Young Horse – The Scales of Training with Tor Fenwick
As part of our young horse training series for July, we asked dressage rider and trainer, Tor Fenwick, for her advice on starting a young horse. With so many areas to get right, here Tor looks at simplifying the process with by going over progressing through the scales of training.
The young horse is both an exciting adventure as well as a rollercoaster ride sometimes you wish you never got on. However the satisfaction that comes with developing a wild, gangly and naive young animal into a dressage horse is second to none, but how do we achieve this?
Basics and a bit of guts!
Young horses require your confidence as a rider, so it’s always a good start to get them backed correctly, as this will always come back to haunt you if, you get it wrong.
The first things they learn will be the hardest to change or get rid of so we all need to try to imprint good behaviour from day one. When riding a just backed youngster the main aim is to encourage them FORWARD. You need to get the GO button from your leg and the STOP button, to begin with this will be a rein aid but over time will become more subtle the more the horse learns. This isn’t always a pretty time in the training however it will improve I promise!
Forwardness is the key to dressage at any level, you touch them with the leg they should react, this will get you out of all sorts of pickles… if they spook FORWARD, if they are nervous FORWARD, if they are thinking of being naughty FORWARD! However hard it may be!
Scales of training
Scales of training are your guidelines, or bible if you prefer, and are there to keep every riders feet firmly on the ground helping mould the training, these are;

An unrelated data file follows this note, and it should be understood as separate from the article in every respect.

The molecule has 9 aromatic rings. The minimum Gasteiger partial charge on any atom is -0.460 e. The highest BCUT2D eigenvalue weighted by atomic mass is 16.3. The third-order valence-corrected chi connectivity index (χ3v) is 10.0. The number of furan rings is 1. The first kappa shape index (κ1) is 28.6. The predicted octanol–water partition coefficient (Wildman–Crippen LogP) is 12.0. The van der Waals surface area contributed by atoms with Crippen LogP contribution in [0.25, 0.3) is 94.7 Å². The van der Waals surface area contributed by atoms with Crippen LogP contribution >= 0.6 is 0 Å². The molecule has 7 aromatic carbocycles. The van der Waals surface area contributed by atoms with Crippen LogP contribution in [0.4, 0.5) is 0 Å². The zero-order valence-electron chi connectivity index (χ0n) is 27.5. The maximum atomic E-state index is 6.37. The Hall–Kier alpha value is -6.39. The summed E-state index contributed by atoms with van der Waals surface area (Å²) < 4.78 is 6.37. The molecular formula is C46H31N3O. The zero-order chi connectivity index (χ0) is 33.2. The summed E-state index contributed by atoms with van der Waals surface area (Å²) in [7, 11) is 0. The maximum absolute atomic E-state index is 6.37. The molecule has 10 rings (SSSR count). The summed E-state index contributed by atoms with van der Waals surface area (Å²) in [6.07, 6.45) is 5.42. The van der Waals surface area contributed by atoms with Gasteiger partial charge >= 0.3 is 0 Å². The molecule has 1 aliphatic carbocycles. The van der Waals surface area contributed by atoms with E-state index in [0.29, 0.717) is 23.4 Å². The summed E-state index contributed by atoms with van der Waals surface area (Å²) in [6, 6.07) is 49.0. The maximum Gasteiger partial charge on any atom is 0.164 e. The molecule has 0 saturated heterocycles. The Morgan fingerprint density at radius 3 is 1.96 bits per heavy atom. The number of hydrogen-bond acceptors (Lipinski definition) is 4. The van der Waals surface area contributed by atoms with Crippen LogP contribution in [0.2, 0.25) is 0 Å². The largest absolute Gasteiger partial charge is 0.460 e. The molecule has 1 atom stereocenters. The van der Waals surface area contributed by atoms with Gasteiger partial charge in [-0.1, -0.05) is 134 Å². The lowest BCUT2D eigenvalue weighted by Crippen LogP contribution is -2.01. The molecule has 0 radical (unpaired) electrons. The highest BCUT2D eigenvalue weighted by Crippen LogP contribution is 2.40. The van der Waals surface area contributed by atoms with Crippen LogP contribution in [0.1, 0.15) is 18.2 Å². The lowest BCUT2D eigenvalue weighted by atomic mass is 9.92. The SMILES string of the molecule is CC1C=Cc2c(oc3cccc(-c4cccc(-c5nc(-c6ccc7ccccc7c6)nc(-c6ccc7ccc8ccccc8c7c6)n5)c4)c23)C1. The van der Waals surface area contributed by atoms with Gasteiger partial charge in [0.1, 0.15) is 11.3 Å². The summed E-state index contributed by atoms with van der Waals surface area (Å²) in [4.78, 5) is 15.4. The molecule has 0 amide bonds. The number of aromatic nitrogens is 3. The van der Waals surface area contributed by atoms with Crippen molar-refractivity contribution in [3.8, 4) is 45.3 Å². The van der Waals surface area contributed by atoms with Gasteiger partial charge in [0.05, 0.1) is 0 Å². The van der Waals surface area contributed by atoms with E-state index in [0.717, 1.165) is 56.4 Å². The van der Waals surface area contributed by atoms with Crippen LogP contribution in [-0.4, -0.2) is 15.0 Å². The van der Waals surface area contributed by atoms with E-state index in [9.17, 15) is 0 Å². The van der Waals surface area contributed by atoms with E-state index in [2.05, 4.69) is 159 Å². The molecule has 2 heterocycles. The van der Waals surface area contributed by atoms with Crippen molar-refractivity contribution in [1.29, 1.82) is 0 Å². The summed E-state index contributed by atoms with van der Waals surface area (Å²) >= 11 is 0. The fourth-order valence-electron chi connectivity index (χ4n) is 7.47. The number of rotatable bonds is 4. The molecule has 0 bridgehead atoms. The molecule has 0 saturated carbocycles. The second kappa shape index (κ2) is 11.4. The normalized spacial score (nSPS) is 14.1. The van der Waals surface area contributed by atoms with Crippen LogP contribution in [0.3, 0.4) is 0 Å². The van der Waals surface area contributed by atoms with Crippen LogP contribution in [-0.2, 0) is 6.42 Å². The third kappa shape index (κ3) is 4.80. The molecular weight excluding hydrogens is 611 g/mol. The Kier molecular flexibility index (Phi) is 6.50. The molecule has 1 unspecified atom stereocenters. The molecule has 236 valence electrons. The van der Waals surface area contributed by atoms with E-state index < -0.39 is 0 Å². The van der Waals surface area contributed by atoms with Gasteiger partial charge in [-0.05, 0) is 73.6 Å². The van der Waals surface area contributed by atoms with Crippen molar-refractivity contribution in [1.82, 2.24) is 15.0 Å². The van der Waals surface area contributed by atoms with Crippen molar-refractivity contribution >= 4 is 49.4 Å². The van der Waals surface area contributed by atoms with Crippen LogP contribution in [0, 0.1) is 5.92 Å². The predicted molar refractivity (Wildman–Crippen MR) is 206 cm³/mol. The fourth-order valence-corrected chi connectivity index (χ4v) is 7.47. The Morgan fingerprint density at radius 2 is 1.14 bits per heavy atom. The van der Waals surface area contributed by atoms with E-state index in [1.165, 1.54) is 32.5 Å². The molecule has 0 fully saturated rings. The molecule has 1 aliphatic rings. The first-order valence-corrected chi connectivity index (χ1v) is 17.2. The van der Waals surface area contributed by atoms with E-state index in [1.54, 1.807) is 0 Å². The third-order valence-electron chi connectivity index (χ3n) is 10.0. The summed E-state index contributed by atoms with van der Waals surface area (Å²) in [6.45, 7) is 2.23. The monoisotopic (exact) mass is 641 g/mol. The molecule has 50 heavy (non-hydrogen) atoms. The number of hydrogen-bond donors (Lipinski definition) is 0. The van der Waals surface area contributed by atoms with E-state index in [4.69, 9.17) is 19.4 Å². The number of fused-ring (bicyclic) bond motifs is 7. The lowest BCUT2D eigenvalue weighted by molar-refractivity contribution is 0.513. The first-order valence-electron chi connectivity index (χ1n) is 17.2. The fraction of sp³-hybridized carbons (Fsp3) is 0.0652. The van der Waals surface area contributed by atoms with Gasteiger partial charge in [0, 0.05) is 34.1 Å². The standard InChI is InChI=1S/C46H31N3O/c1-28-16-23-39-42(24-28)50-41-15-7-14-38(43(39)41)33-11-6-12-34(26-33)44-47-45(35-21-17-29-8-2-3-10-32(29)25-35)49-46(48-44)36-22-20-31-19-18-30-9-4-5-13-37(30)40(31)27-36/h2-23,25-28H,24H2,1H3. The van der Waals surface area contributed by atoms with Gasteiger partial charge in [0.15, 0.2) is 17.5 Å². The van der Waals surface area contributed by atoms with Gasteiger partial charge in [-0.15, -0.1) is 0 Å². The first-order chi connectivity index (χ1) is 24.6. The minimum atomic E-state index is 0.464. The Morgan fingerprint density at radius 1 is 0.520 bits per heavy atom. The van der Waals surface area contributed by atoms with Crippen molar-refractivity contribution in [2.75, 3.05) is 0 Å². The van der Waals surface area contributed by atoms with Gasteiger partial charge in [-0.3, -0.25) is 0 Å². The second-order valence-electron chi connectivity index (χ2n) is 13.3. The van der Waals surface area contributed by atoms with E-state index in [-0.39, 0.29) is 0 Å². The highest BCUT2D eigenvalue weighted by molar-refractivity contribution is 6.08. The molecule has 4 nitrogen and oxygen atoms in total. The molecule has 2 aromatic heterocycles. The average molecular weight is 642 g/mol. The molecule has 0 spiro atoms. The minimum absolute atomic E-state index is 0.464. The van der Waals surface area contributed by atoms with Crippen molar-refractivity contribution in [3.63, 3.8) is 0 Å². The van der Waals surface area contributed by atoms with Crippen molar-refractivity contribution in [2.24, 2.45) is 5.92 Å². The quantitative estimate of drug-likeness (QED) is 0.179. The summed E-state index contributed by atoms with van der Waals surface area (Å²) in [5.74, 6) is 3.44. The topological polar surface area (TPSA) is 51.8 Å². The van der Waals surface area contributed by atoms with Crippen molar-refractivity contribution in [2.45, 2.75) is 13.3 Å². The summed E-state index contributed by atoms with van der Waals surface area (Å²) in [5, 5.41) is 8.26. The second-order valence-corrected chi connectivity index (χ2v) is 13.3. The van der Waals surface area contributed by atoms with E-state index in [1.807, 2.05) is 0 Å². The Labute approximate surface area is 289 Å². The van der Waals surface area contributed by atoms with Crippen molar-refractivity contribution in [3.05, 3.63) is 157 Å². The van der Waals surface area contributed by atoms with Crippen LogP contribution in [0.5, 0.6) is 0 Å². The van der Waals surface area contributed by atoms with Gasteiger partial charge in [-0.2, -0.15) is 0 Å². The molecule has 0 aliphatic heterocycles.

All of the scales of training work together to create ENGAGEMENT. The fundamental point to start with is the RHYTHM. Ensuring in every gait the horse stays level and the stride length is consistent. Don’t get stuck in thinking the biggest trot is the most correct, even if the strides are small, if the length of stride is uniform throughout the session you have achieved a good basic rhythm. The trot can be built on throughout the training journey with your horse and in turn will help to create suspension in the future.
SUPPLENESS and BALANCE work together. These are slightly more tricky to come by on a 3/4 year old however, by 5/6 this should be more relevant in the training.
Suppleness can be very much dependent on each individual horse as some are stiffer than others, naturally. On a very young horse corners, shallow loops and 20m circles are a great way to start to encourage the horse to become more supple. Be aware, as you ride a circle or movement, each way thinking to yourself ‘was that easier for him this way or the other way’. It’s your job as a rider to work out his weaker points to be able to concentrate on building on them through more exercises.
Other question to be consistently asking yourself include; is he round my inside leg? Is he leaning more on one rein than the other? Does he fall out? These are all question that, once you have answers to, should give a good idea on how supple the horse is. Once these questions become more answerable the more you can progress exercises such as; 15 metre circles, introduce serpentines.
As your horses suppleness improves, so does the BALANCE. Balance exercises go hand in hand with suppleness exercises and progress onto being able to ride turns, corners and circles. This work will begin to help your horses co ordination and to improve their centre of gravity.
Transitions are your best friend
The more you ride the better! When riding any young horse, ride for QUALITY over QUANTITY, so small distances but lots of changes of gait, make them believe they can do it.
Contact, Straightness and Collection will follow on from riding a good Rhythm, in balance and with suppleness. Impulsion is developed throughout the training, in its most basic form it’s just kick and get a forward reaction!
Next up from Tor Fenwick…Will he ever be straight? We take a look at the final stages of The Scales of Training
For more information on Tor, visit her website